Ferrets have a diet that is very dry in nature, and so they need a constant supply of water. The volume required by the ferrets is almost three times the volume of dry pellets they eat. In the hot months, they drink much more water if a ferret which has not been given water for 24 hours will ultimately stop eating.
Ferrets prefer to drink from dishes rather than water bottles although water bottles are much more hygienic. You can slip a dish of water to the side of the cage or just put it outside so that the ferrets can reach it when they get out to exercise. Juveniles and kits will usually end up playing with the water that is left in the dish and will, in turn, contaminate the litter and food.
1. Snacks are great for ferrets
Ferrets do not actually need snacks but some owners feel good about themselves after feeding their fuzzy mates snacks. Snacks also help a lot during training. They help you save time looking for a sleeping ferret when you can just shake the snack box and they will come running to you.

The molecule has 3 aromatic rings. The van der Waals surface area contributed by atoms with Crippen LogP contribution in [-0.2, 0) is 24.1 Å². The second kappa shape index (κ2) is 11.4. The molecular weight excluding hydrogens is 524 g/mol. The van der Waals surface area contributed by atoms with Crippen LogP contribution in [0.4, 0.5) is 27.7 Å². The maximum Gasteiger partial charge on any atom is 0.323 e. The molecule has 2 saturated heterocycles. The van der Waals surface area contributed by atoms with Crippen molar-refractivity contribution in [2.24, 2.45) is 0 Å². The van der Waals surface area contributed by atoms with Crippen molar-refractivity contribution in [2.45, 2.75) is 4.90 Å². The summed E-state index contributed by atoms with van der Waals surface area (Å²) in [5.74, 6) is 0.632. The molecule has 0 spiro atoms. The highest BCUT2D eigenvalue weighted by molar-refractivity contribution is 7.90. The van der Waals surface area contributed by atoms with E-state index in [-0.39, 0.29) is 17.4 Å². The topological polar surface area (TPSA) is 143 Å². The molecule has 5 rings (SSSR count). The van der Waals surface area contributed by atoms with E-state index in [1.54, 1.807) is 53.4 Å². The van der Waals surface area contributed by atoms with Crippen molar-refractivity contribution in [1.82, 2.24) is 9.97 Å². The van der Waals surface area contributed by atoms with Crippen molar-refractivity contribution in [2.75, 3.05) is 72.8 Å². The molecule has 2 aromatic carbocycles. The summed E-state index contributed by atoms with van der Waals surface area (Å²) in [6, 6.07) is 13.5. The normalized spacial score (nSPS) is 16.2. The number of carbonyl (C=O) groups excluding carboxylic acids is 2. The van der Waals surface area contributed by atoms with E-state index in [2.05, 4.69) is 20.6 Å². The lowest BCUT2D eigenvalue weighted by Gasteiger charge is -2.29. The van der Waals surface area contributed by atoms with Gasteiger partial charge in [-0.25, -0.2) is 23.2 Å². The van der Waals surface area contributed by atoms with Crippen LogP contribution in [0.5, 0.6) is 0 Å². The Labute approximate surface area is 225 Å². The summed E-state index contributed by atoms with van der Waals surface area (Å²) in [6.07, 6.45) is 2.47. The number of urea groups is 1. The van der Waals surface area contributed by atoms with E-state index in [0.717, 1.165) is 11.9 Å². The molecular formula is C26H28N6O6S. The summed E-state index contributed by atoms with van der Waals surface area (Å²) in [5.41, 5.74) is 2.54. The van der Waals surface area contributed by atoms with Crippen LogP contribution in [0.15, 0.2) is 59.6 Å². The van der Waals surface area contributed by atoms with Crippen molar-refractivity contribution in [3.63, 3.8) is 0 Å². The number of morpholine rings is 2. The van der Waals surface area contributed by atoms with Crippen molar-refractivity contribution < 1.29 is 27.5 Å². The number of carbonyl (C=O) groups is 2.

2. Snacks are also sometimes bad for ferrets
Many nutritional problems arise when owners feed ferrets’ food as a treat, that is very wrong for them. Overfeeding your ferret sugary treats can lead to problems such as tooth decay, obesity and aggravation of hypoglycemia caused by insulinomas.
Keep in mind that many treats such as raisins that are loved by the ferret are high in sugar content. Dairy products can cause diarrhea and stress out the pet owner. Ferrets can also be so passionately in love with some flavors that they will refuse to eat anything else. Most of the snack foods are not nutritionally balanced. Overindulgence in snack food leads to obesity and malnutrition.
Snacks that should be avoided:
- Potato chips
- Peanut butter
- Soft drinks
- Ice cream
Snacks that you can give your ferrets but in small amounts
- Cooked meat
- Cooked eggs
- Linoleic coat conditioners
- Freeze dried muscles or organ meats
Proper storage of food is very important.
Pellets are packaged in a way so that they are protected from moisture. After the bag is opened, it becomes your responsibility to safely store the food.
You should store pelleted food for not more than three months even if the bag has not been opened.
If your ferret likes only one kind of ferret food, then invest in small bags. These may be much more expensive as compared to the bulk quantities but they will be fresh and also free of mold.